Beach clean up across Scotland is resounding success

Kate Humble, centre, with volunteers on East Beach, Dunbar

Kate Humble, centre, with volunteers on East Be

Rubbish, dropped on beaches or discarded out at sea, is an eyesore and a threat to wildlife. But all is not lost

As summer approaches and our thoughts turn beachwards, why not play your part in helping to clear our beaches of litter? It not only preserves their beauty, it also helps wildlife that can be harmed by rubbish on the shore and in the sea itself.

Some like to play their part as individuals – and if we all removed just one discarded item each time we visited a beach, it would make a big difference. Others like to join an organised event – and these have already started.

Kate Humble, best known as a presenter on TV wildlife shows such as Springwatch and Autumnwatch, has been supporting a UK-wide series of beach clean ups organised by the Californian winemaker Barefoot, in conjunction with Surfers Against Sewage.

We caught up with her when she ventured to Dunbar, East Lothian, where she joined an army of volunteers clearing litter from the East Beach. She recounted how she had once witnessed an autopsy on a leatherback turtle, an animal that lives entirely on jellyfish. Its stomach was crammed with plastic bags, which it had mistaken for his staple foodstuff.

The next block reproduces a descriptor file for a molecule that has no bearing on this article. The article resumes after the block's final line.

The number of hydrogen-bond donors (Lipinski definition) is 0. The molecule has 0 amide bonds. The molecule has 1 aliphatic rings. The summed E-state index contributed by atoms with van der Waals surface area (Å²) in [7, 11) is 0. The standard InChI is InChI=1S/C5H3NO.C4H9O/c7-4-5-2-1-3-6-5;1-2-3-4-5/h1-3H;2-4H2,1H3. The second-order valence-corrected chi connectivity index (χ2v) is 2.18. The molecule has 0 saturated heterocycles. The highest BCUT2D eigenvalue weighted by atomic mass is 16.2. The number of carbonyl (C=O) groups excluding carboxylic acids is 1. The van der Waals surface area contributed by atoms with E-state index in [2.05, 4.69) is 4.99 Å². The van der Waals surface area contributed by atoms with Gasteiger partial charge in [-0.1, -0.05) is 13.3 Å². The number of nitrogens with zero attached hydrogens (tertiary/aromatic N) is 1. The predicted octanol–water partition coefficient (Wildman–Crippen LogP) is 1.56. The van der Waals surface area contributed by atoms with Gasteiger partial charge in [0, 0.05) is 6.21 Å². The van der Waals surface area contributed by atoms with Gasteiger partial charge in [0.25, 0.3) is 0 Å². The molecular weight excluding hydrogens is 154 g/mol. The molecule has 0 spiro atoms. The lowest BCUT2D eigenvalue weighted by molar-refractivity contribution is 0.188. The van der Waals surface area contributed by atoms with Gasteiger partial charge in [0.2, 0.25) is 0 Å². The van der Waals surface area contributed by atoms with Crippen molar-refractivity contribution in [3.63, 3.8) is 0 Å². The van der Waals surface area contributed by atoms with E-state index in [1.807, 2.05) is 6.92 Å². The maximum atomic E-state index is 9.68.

It was a ghastly tale, but she lightened the mood with another story about two people walking on a beach and seeing thousands of stranded starfish. One of them throws a starfish back into the water and the other says: “What’s the point? It won’t make any difference.” The thrower replies that it will make a difference to the starfish that’s been thrown back. Humble’s point was that every action on behalf of wildlife is worthwhile, no matter how tiny, and the same applies to cleaning beaches.

It was her first visit to Dunbar, and she paid tribute to people from the town and beyond who turned out to help. Items they collected included a 1987 can of shandy, a traffic bollard and (apparently) a goat castration ring, among the more predictable plastic bottles and cotton buds.

Humble said: “People dump stuff in the sea with thinking about it actually being a wildlife habitat, but efforts like this show we’re not powerless to do something about it.”
The East Lothian event was followed by another in St Andrews and more in England and Wales, but the Barefoot Wine series is by no means the only beach-cleaning initiative on the calendar. The Marine Conservation Society runs frequent beach clean ups as well as an annual Beachwatch Big Weekend, this year’s being on 19-22 September. The aim of this is not only to clean beaches, but to compile detailed information on the scale of the problem.

Keep Scotland Beautiful’s website lists countless litter drives, on beaches and elsewhere. They include: St Monans, Fife (16 May); Largs, Ayrshire (23 May); Ravencraig, Kirkcaldy, Fife (27 May); Kilmory, Arran, (30 May and 13 June).


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